12-Year-Old-Arrested: How Will Brother Be Charged In Leila Fowler Murder Case?
A 12-year-old boy was arrested on Saturday for the murder of Leila Fowler, his 8-year-old sister.
After the April 27 attack in Valley Springs, Calif., the 12-year-old boy had told police that a tall man with long gray hair was fleeing the property when he found his sister's body. A neighbor told detectives she too saw the man, but she later went back on that story. Police searched for a muscular, 6-foot-tall white or Hispanic male, interviewed sex offenders and searched attics and sheds around the area, which is about 60 miles Southeast of Sacramento.
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Police found no signs of a break-in or burglary at the Fowler house, and some in the community began to doubt the 12-year-old's account.
"When it first happened, it was a shock-a stranger coming into a home and slaughtering a little girl," said resident Fidel Castro on Sunday. "But the story didn't make sense."
Taylor told his two children that they were safe and warned them to stay away from the 12-year-old.
With the town terrorized, Taylor grew angry at the police. "I was like, 'Come on - do you really think there's a knife-wielding stranger out there, or are you keeping our kids scared to death for no reason?'"
At a Chinese restaurant in town, waitress Fian Ngo echoed Castro's sentiments. "The story didn't make sense- a long-haired stranger, the dogs didn't bark."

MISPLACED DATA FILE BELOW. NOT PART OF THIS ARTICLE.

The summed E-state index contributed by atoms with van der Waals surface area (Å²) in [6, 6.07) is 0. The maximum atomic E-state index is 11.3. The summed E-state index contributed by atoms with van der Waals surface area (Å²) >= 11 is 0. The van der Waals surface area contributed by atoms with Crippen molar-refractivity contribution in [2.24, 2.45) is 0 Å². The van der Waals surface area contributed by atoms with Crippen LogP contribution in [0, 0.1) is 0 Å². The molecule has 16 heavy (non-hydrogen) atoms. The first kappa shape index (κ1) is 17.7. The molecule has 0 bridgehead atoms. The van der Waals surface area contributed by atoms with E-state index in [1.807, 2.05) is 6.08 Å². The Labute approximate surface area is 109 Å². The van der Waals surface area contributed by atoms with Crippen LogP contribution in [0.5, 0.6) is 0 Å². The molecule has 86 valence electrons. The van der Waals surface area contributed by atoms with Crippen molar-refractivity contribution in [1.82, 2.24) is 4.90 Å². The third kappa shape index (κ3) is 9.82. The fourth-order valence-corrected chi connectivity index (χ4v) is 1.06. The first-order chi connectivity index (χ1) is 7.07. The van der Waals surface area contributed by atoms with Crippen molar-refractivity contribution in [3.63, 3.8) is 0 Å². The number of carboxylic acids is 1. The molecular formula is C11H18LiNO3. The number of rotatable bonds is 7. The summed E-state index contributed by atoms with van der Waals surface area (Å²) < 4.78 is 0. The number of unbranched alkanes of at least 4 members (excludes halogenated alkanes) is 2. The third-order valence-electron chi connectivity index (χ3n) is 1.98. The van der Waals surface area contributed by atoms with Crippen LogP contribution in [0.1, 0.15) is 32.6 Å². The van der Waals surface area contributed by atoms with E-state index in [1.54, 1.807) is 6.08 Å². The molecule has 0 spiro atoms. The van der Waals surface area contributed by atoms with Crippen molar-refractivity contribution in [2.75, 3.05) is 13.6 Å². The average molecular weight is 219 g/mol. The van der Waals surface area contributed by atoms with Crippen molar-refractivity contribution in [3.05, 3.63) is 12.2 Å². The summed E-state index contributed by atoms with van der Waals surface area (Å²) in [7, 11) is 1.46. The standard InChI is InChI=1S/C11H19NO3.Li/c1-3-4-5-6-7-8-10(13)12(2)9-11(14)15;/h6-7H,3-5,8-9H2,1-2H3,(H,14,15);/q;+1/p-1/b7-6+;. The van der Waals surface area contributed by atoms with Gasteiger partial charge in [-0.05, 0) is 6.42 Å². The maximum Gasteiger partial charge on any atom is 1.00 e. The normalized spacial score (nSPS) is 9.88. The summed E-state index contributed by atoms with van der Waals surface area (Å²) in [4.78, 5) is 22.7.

On Friday, during a vigil for Leila Fowler, the 12-year-old's biological mother told television station KOVR that her son "could never hurt his sister," adding, "I've never seen him be mean to her. My son loved his sister so much."
The following day, the boy was charged with homicide.
On Sunday, Crystal Waters, the stepmother of Leila Fowler and the 12-year-old boy, posted a message on Facebook. "I don't have much to say," Waters said, "but thank you to those who are standing by us in this devastating time for our family. And thank you for respecting our privacy during this time. We need a little space. Happy mothers day to all."
Police released no information about what led them to suspect the boy.
A 2012 report said that there were 301 state inmates in California serving life sentences without parole for crimes committed as juveniles.
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